It’s safe to eat snow (but check color first)

Great news from the scientific community! It’s actually all right to eat snow. Well, there is the added caveat that it is all right to eat white snow. Colors other than white should probably not be eaten.

I am not sure how the myth got started that you shouldn’t eat snow. It sure wasn’t me. I’ve been eating snow all my life, and I’m normal. I think the whole thing might have gotten started when Alexander Michaud of Montana State University in Bozeman, Mont., found a bunch of bacteria inside some hailstones. He has become semi-famous for this discovery and in recent years he’s set off a flurry of research (sorry) on bacteria in snow.

I almost went to the University of Montana for a doctoral program once but decided against it because they had too much snow. That’s how seemingly trivial decisions have consistently stolen fame and fortune from me. But I probably wouldn’t have discovered bacteria inside hail- stones anyway because I was mostly looking at worms inside animals at the time. There is no accounting for people’s various preoccupations. 

Snow is formed in the troposphere. (I don’t exactly know where the troposphere is, but I thought I’d throw it in here because it sounds so cool.  No, I mean literally cold. It sometimes gets below minus 40 degrees Celsius there and that’s what it takes to form ice crystals there. I think it’s even further away than Loma though.) You might wonder how the bacteria got up into the troposphere in the first place. It’s a little hard to track individual bacteria. Maybe that’s something useful the NSA could try next. Presumably the bacteria get swept up there by wind and storms, but I suppose it could be terrorists.

Oddly, many of the bacteria at the center of snowflakes are of the same kind, Pseudomonas syringae. This bacteria has a protein on the cell wall that binds water molecules to it. When the water molecules get that close together, they form ice crystals, which then grow into snowflakes.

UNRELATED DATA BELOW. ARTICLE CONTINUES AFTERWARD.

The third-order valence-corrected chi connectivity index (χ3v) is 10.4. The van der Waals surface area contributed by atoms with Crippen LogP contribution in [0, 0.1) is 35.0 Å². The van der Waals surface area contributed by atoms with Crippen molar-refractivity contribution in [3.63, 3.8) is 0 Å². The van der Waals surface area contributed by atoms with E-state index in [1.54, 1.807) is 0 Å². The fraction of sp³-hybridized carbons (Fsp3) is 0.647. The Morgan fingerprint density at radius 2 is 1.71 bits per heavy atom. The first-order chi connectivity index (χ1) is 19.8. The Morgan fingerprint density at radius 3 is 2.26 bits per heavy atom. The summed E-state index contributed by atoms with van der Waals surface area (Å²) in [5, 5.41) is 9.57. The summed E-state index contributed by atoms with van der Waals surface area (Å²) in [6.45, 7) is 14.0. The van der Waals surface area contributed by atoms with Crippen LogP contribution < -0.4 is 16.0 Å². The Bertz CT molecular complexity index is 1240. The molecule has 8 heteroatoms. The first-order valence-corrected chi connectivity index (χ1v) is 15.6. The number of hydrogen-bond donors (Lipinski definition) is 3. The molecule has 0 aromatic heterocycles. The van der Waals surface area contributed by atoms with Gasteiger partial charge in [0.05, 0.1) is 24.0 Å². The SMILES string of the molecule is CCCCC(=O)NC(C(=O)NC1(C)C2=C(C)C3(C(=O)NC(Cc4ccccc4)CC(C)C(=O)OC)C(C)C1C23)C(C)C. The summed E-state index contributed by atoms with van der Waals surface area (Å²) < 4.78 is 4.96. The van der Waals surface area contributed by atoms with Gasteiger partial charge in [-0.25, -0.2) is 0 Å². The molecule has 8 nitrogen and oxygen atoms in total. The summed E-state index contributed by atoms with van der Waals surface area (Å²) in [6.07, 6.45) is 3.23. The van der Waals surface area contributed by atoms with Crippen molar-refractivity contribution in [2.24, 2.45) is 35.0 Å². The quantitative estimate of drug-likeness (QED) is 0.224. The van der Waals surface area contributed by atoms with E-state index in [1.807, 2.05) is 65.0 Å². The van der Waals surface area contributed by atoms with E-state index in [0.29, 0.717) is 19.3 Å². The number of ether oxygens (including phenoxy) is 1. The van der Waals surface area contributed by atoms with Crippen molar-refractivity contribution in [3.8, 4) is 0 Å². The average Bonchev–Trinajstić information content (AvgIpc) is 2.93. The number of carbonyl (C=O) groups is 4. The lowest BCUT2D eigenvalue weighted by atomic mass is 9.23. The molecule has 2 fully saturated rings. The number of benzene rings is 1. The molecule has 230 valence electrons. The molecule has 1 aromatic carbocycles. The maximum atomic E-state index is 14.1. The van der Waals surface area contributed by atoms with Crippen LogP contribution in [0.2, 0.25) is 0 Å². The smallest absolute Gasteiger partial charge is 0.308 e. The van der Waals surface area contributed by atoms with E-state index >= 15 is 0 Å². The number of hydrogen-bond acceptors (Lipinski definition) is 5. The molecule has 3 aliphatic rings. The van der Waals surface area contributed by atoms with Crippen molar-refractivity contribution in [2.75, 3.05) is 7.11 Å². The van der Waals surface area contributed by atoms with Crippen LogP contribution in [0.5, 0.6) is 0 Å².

Pseudomonas syringae is actually a well-known plant pathogen. So obviously its first order of business is to get back down to where the plants are. By aiding in the formulation of rain and snow it arranges to get out of that terrible plant-less troposphere. I just knew there had to be a pathogen in there someplace. Even precipitation relies on parasites to make it occur. (This adds further evidence to my theory that everything is dependent on parasites.)

It used to be thought that dust and mineral particles formed the nucleus for most rain and snow formation. However, these recent studies in “bioprecipitation” suggest that living things need rain, so living things make it rain. There is something cool about that. It does raise some interesting questions, though. Like, does it snow more in areas where plants are sicker? Would overgrazing and plant stress affect weather patterns? If we cured disease would it cause drought?

Recent research shows that all kinds of living things are found in great numbers in clouds. Besides bacteria there are fungi, diatoms and algae up there. It didn’t occur to me to dissect a cloud to see what was inside it like we do plants and animals. I am glad to see the weather guys catching up with modern scientific techniques, though. Now, intriguing as this sounds, don’t try doing it yourself. Special technology is required to dissect a real cloud (not that artificial thing on your cellphone) and there are probably ethical issues to be addressed. 

I must hasten to explain that eating Pseudomonas syringae is not harmful to your health, unless you are photosynthetic. The critters are simply the “nucleators” for the formation of the moisture. (I am not sure if nucleator is a word or not. If it isn’t, it ought to be.)  Anyway, that is why it is perfectly safe to eat snow, as long as it is white.

Gary McCallister, .(JavaScript must be enabled to view this email address), is a professor of biology at Colorado Mesa University.


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